The packaging industry goes unnoticed in the public discourse. And yet it has an immense impact on our behavior.

From the ubiquitous plastic shopping bags to the intricate packaging on consumer products, and the centuries-long-lasting container for one-time-use take-out products, America seems to love convenience more than they love the planet.

As with so many inventions of the 20th century, Plastic is an amazing substance able to bring untold marvels to society with advances in medicine, industry and technology. And yet, is there any restraint to its application? 

Plastic is the third largest industry in America behind cars and steel. The material is so common we hardly notice it. But consider the amount of plastic generated every day as take-out containers. Consider how many plastic bags (doubled) are dispensed every day in shopping centers around the world. What national initiative would change those numbers and what resistance would be felt and from whom?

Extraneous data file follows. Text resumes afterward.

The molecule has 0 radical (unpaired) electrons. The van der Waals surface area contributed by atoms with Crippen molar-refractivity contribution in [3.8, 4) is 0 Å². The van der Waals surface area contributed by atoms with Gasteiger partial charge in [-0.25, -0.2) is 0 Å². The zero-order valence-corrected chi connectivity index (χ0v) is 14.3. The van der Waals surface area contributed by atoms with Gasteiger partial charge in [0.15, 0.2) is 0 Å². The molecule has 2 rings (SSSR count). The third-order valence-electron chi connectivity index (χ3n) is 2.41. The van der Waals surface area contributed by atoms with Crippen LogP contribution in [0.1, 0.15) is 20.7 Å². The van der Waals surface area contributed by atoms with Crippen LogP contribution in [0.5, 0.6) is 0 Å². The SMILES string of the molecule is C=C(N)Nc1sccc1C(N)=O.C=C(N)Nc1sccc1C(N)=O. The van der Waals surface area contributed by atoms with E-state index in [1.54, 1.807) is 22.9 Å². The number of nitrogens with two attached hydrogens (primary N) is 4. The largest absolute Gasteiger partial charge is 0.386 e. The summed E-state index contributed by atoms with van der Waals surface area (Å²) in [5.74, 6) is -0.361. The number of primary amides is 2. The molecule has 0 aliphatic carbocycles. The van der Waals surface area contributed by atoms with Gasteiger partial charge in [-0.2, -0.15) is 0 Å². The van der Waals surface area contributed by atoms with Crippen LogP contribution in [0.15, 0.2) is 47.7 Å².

Every industry is in a fight for survival and every industry has lobbyists in Washington. Who represents the oceans? The Great Pacific Garbage Patch is a mass of plastic the size of Texas floating in the open ocean. In Hollywood, when a filmmaker meets with agents, they call it the "water bottle tour" because every meeting is accompanied by a conciliatory bottle of water. When did the plastic bottle become the currency of hospitality? 

What is the narrative that allows for this incomprehensible amount of waste? The packaging industry has an adage that the harder it is to open a package, the more valuable the contents are perceived to be. Back to the easily manipulated consumer unable to observe that convenience and expediency are not the only metrics to determine the validity of a product.

Why did Tropicana switch from the cardboard carton to plastic bottles? How can Organic produce buyers possibly justify purchasing eggs and greens in a plastic container? What level of narcissistic madness possesses the modern citizen? 

Plastic: A Toxic Love Story by Susan Freinkel

Plastics Aren’t Just Polluting — They’re Making Climate Change Worse